He would also talk about strange things like sex, drugs, and rock and roll, and all of the world class and Olympic athletes he had the privilege of treating. He always name dropped and was clearly never in compliance with HIPAA. He often told us that he would tell gymnasts to stay away from sex and drugs but that rock and roll was okay. I thought good advice but not really appropriate conversation during a medical appointment.
By this time nothing about Larry was appropriate and nothing I had ever experienced with a doctor. My daughter often left the appointments in tears, and when I asked her why, she always said that nothing he was doing helped and she just wanted him to stop. When I asked her what she wanted him to stop, she always said, everything.
After about four months of treatments with no progress we did stop seeing Larry. My daughter decided to quit the sport she was obsessed with for most of her life and concentrate on other things.
After she made this decision I started noticing strange behavior from her. She started spending all of her time in her room, sleeping with the lights on, and suddenly bursting into tears for no reason. She spent less and less time with her friends and more time sleeping.
I took her to a therapist and she said my daughter had experienced a lot of life changing events and she needed time to adjust to her new life. She also said her body and hormones were kicking in and that most likely had something to do with her behavior. A great explanation and I believed it, for a while, until this story broke about Larry.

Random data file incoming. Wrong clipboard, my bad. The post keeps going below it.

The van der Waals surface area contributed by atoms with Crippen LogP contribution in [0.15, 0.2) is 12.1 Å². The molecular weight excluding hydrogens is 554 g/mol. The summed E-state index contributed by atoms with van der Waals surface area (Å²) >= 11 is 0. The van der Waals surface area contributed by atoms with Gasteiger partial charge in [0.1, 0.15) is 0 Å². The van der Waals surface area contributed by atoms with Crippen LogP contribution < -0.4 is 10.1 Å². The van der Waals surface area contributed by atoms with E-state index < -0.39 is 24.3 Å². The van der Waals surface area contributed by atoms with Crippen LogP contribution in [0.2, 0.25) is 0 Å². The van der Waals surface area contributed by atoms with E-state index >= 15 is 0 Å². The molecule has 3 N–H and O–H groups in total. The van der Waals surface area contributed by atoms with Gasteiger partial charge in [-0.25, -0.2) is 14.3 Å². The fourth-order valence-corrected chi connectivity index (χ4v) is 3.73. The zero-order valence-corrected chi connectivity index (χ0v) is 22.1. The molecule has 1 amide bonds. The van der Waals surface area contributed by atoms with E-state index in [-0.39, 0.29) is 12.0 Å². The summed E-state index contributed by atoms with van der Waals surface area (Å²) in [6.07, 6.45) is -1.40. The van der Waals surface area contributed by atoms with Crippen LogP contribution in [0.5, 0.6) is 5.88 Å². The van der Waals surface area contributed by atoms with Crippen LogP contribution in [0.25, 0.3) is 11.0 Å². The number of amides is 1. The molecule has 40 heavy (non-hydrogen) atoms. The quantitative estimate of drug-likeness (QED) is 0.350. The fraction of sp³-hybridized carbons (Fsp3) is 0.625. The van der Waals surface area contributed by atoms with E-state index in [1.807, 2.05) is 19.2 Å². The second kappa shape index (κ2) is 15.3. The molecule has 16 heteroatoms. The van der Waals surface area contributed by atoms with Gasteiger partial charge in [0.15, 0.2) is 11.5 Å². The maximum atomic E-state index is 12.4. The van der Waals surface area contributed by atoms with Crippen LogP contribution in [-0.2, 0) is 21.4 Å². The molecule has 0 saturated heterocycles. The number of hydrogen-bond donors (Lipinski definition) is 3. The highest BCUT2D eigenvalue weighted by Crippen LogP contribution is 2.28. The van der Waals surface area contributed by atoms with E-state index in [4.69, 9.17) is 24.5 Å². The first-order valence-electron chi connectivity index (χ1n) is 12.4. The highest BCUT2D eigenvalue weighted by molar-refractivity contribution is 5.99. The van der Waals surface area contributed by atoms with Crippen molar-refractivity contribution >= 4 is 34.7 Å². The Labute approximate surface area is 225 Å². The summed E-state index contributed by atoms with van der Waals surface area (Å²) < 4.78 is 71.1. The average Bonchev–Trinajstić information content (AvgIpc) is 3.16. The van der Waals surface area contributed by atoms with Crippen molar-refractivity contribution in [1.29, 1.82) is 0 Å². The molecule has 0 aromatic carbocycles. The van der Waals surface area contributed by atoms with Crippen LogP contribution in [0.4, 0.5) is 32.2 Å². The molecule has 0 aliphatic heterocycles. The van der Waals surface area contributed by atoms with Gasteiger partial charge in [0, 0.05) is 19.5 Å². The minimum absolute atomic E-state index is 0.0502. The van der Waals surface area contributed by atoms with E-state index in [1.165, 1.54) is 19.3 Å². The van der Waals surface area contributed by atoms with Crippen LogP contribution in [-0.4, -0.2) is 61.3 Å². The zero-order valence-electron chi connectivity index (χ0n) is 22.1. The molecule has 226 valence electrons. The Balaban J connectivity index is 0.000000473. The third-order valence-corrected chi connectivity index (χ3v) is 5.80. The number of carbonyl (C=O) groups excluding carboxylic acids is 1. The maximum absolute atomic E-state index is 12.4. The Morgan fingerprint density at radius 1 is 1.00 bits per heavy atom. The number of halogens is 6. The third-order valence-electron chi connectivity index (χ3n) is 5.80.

My husband and I sat our daughter down to discuss what had happened with Larry and if he had ever done anything like that to her. That’s when the floodgates of tears opened and she told us it happened at every appointment. Every appointment. Needless to say, we were shocked, angry, hurt, disappointed, and every other emotion you could experience. We wanted him to pay the ultimate price for hurting our baby.
My daughter needs to find peace with what he has done, and I wish so badly that she would watch these impact statements so she would know she’s not alone, but she won’t. She thinks she can bury this experience deep down and pretend nothing happened, but I know she can’t. She refuses counseling, refuses to see male doctors, refuses to let anyone get close to her except one friend, and she rarely socializes with school friends. Most parents would say that’s great, but I see it as a sign of deep depression and I’m scared her world is going to come crashing down one day and that she won’t be able to pick up the pieces. I’m scared she will never find and trust a man to spend the rest of her life with because she doesn’t want to let anyone in, and the only man she trusts is her dad.
There are so many people responsible for his actions, so many that were concerned with reputation and medals and they ignored their responsibility as humans to protect the lives of the innocent young girls we entrusted them to.